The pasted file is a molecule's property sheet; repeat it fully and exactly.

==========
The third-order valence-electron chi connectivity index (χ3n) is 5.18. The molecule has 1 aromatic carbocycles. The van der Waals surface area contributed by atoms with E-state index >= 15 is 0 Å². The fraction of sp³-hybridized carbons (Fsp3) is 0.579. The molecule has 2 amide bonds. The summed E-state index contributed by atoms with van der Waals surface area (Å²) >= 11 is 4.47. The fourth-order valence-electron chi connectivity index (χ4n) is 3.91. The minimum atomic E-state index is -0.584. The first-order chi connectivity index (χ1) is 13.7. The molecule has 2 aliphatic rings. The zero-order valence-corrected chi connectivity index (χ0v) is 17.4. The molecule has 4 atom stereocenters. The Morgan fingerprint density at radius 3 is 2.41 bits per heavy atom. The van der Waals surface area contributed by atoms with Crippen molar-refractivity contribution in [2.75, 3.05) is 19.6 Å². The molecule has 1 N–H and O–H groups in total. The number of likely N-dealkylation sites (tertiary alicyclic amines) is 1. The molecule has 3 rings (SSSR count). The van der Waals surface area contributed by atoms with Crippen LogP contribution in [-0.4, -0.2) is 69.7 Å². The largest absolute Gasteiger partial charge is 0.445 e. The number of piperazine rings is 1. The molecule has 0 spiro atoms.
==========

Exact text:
The third-order valence-electron chi connectivity index (χ3n) is 5.18. The molecule has 1 aromatic carbocycles. The van der Waals surface area contributed by atoms with E-state index >= 15 is 0 Å². The fraction of sp³-hybridized carbons (Fsp3) is 0.579. The molecule has 2 amide bonds. The summed E-state index contributed by atoms with van der Waals surface area (Å²) >= 11 is 4.47. The fourth-order valence-electron chi connectivity index (χ4n) is 3.91. The minimum atomic E-state index is -0.584. The first-order chi connectivity index (χ1) is 13.7. The molecule has 2 aliphatic rings. The zero-order valence-corrected chi connectivity index (χ0v) is 17.4. The molecule has 4 atom stereocenters. The Morgan fingerprint density at radius 3 is 2.41 bits per heavy atom. The van der Waals surface area contributed by atoms with Crippen molar-refractivity contribution in [2.75, 3.05) is 19.6 Å². The molecule has 1 N–H and O–H groups in total. The number of likely N-dealkylation sites (tertiary alicyclic amines) is 1. The molecule has 3 rings (SSSR count). The van der Waals surface area contributed by atoms with Crippen LogP contribution in [-0.4, -0.2) is 69.7 Å². The largest absolute Gasteiger partial charge is 0.445 e. The number of piperazine rings is 1. The molecule has 0 spiro atoms.